Wairau Bar: The smoking gun

by Sally Blundell / 28 May, 2013
Jim Eyles, whose family lived and farmed on the bar, discovered what has come to be described as the greatest archaeological find in New Zealand history.
“The birthplace of New Zealand”, our “collective hearth”, “the country’s first capital” – at the end of a long and unremarkable road through scrub and farmland, Wairau Bar has become the focus of scientific attention both here and abroad not only as the earliest settlement centre for New Zealand (maybe, perhaps, probably, say the scientists) but also as journey’s end for the last major wave of human migration that began around 3500 years ago.

A necklace of dolphin teeth found at Wairau Bar. Photo/Canterbury Museum


Evidence from human remains and artefacts unearthed from Wairau Bar several decades ago and from recent excavations and analysis over the past four years is now showing that this massive and highly successful diaspora from east Polynesia ended here, a site unlikely to be mentioned in classroom history sets but which makes New Zealand one of the few countries in the world to pinpoint what could be its first important place of landfall, so representing a baseline from which to trace the evolution of a unique culture.

At Canterbury Museum, the smoking gun for ethnologist Roger Fyfe is a 69mm worked shell identified as Acus crenulatus, one of only two clearly pre-European imports from the tropical Pacific to be found (the other being a black-lipped pearl fishing lure found on the Coromandel in 1964).

Sitting in a museum drawer, item number 1871 in the Eyles collection, it is, says Fyfe, a direct link between Wairau Bar and east Polynesia, particularly the Society, Cook, Marquesas and Austral islands where similar tools have been found from the same time period as Wairau Bar.

In 1939, 13-year-old schoolboy Jim Eyles, whose family lived and farmed on the bar, discovered what has come to be described as the greatest archaeological find in New Zealand history.

Click here to listen to Jim Eyles discussing his extraordinary find 50 years later.

Searching for “Maori curios”, he came across an unexpected cavity in the ground. Using a piece of No 8 wire, he dug out what he first thought was a gourd but which proved to be a 20cm moa egg. Further digging unearthed bones – human and hollow moa bone “reels” – as well as a large necklace with a sperm whale tooth. Local interest was huge. The egg and necklace were put on public display in the window of Jim’s uncle’s fish and chip shop, and were transported each night in a Bycrofts biscuit tin back to the local bank for safekeeping. After much discussion, Eyles sold his findings to the Dominion Museum in Wellington for £130.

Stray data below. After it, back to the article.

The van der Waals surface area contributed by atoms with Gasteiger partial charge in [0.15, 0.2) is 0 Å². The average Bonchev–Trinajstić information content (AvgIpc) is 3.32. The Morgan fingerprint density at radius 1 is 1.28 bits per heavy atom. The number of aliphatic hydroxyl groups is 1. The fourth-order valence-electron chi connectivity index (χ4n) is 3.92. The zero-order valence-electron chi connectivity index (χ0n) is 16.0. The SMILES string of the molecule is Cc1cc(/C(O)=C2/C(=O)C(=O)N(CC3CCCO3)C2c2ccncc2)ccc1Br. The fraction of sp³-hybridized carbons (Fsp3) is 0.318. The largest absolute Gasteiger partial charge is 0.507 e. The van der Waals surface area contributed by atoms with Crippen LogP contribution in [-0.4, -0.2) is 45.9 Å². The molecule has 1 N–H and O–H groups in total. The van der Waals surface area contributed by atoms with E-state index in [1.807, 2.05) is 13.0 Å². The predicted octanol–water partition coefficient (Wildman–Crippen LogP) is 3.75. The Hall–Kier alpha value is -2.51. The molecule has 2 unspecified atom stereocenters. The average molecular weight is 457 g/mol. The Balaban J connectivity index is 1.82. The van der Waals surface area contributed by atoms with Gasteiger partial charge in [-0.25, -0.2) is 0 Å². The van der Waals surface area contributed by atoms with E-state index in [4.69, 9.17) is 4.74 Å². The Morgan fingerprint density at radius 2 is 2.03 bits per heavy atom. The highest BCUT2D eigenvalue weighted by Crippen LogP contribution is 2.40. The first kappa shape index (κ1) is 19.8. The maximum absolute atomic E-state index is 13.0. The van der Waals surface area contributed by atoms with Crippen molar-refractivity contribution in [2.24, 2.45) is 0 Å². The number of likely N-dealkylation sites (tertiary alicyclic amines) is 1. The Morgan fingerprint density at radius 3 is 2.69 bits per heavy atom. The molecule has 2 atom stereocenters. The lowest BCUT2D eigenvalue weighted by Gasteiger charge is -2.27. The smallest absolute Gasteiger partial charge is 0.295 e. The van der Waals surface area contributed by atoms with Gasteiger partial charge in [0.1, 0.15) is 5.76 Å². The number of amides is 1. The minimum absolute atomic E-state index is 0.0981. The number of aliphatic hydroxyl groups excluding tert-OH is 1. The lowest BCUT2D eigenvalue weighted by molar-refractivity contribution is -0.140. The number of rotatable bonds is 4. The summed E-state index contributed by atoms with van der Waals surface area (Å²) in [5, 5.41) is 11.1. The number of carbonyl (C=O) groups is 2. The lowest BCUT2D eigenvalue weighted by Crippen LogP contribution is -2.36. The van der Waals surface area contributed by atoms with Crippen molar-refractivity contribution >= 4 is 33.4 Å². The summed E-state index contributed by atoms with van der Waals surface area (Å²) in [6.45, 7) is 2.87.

Read the full story by Sally Blundell in this week's Listener:  Where it all began. Subscriber contentIcon definitionSubscriber content
MostReadArticlesCollectionWidget - Most Read - Used in articles
AdvertModule - Advert - M-Rec / Halfpage

Latest

Jacinda Ardern pregnant: Politicians past and present lend their support
86105 2018-01-19 15:45:44Z Politics

Jacinda Ardern pregnant: Politicians past and pres…

by RNZ

Politicians from at home and abroad are reaching out to offer congratulations to the Prime Minister mum-to-be.

Read more
Jacinda Ardern is going to be a Prime Minister AND a mum
86091 2018-01-19 12:36:44Z Politics

Jacinda Ardern is going to be a Prime Minister AND…

by Katie Parker

New Zealand’s newly minted PM and bizarrely cool and normal lady Jacinda Ardern has announced that she and partner Clarke Gayford are expecting a baby

Read more
Jacinda Ardern announces pregnancy
86074 2018-01-19 11:11:36Z Politics

Jacinda Ardern announces pregnancy

by RNZ

Prime Minister Jacinda Ardern has announced that she is pregnant, with the baby due in June.

Read more
What the media silly season taught us
85933 2018-01-19 00:00:00Z Politics

What the media silly season taught us

by Graham Adams

To the eternal gratitude of media chiefs, each holiday period seems to throw up at least one minor scandal that runs in the absence of anything newsy.

Read more
Richard Prebble: Jacinda Ardern will face the tyranny of events
86009 2018-01-19 00:00:00Z Politics

Richard Prebble: Jacinda Ardern will face the tyra…

by Richard Prebble

I predicted Bill English would lose the election and the winner would be Winston Peters. But no forecaster, including the PM, predicted her pregnancy.

Read more
Aokigahara: More than just the ‘suicide forest’
85966 2018-01-19 00:00:00Z World

Aokigahara: More than just the ‘suicide forest’

by Justin Bennett

It's known as a 'suicide forest', but Justin Bennett found Aokigahara's quiet beauty outweighed its infamous reputation.

Read more
Truth and Lye: New perspectives on the brilliance of Len Lye
85816 2018-01-19 00:00:00Z Arts

Truth and Lye: New perspectives on the brilliance …

by Sally Blundell

New essays on New Zealand-born US artist Len Lye elevate him to the status of Australasia’s most notable 20th-century artist.

Read more
Brain activity may hold the secret to helping infertile couples
86046 2018-01-19 00:00:00Z Health

Brain activity may hold the secret to helping infe…

by Nicky Pellegrino

For about a third of infertility cases in New Zealand, there is no obvious reason why seemingly fertile couples struggle to conceive.

Read more